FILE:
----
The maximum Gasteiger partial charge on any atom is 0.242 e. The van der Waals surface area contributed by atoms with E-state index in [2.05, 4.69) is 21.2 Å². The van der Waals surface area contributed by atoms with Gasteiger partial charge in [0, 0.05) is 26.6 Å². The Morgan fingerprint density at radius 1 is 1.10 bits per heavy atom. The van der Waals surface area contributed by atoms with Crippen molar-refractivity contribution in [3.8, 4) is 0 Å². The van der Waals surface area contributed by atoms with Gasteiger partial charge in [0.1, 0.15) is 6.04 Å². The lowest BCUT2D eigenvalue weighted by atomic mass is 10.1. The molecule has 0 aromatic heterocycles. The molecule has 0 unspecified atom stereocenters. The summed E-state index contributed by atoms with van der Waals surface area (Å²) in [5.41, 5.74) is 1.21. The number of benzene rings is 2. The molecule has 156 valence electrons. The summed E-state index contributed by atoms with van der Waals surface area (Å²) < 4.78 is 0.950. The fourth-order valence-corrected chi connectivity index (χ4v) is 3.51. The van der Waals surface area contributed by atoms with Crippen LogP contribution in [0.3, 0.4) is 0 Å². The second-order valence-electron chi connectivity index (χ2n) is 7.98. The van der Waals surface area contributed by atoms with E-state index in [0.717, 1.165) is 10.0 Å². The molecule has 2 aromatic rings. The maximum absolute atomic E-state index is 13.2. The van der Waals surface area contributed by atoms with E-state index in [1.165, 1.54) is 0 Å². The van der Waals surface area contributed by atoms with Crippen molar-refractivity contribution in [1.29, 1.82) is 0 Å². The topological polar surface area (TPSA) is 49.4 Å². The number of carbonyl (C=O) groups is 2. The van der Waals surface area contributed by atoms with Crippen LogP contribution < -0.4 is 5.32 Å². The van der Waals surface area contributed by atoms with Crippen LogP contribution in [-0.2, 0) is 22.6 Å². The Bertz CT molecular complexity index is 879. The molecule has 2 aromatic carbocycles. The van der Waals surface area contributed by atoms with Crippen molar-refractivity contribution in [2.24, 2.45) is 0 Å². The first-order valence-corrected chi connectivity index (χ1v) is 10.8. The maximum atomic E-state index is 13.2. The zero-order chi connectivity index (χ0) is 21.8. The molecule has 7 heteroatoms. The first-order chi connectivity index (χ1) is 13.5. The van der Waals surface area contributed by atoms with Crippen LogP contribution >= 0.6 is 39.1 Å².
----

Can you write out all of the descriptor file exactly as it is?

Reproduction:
The maximum Gasteiger partial charge on any atom is 0.242 e. The van der Waals surface area contributed by atoms with E-state index in [2.05, 4.69) is 21.2 Å². The van der Waals surface area contributed by atoms with Gasteiger partial charge in [0, 0.05) is 26.6 Å². The Morgan fingerprint density at radius 1 is 1.10 bits per heavy atom. The van der Waals surface area contributed by atoms with Crippen molar-refractivity contribution in [3.8, 4) is 0 Å². The van der Waals surface area contributed by atoms with Gasteiger partial charge in [0.1, 0.15) is 6.04 Å². The lowest BCUT2D eigenvalue weighted by atomic mass is 10.1. The molecule has 0 aromatic heterocycles. The molecule has 0 unspecified atom stereocenters. The summed E-state index contributed by atoms with van der Waals surface area (Å²) in [5.41, 5.74) is 1.21. The number of benzene rings is 2. The molecule has 156 valence electrons. The summed E-state index contributed by atoms with van der Waals surface area (Å²) < 4.78 is 0.950. The fourth-order valence-corrected chi connectivity index (χ4v) is 3.51. The van der Waals surface area contributed by atoms with Crippen LogP contribution in [0.3, 0.4) is 0 Å². The second-order valence-electron chi connectivity index (χ2n) is 7.98. The van der Waals surface area contributed by atoms with E-state index in [0.717, 1.165) is 10.0 Å². The molecule has 2 aromatic rings. The maximum absolute atomic E-state index is 13.2. The van der Waals surface area contributed by atoms with E-state index in [1.165, 1.54) is 0 Å². The van der Waals surface area contributed by atoms with Crippen molar-refractivity contribution in [1.29, 1.82) is 0 Å². The topological polar surface area (TPSA) is 49.4 Å². The number of carbonyl (C=O) groups is 2. The van der Waals surface area contributed by atoms with Crippen LogP contribution < -0.4 is 5.32 Å². The van der Waals surface area contributed by atoms with Crippen LogP contribution in [-0.2, 0) is 22.6 Å². The Bertz CT molecular complexity index is 879. The molecule has 2 aromatic carbocycles. The van der Waals surface area contributed by atoms with Crippen molar-refractivity contribution in [2.24, 2.45) is 0 Å². The first-order valence-corrected chi connectivity index (χ1v) is 10.8. The maximum atomic E-state index is 13.2. The zero-order chi connectivity index (χ0) is 21.8. The molecule has 7 heteroatoms. The first-order chi connectivity index (χ1) is 13.5. The van der Waals surface area contributed by atoms with Crippen LogP contribution >= 0.6 is 39.1 Å².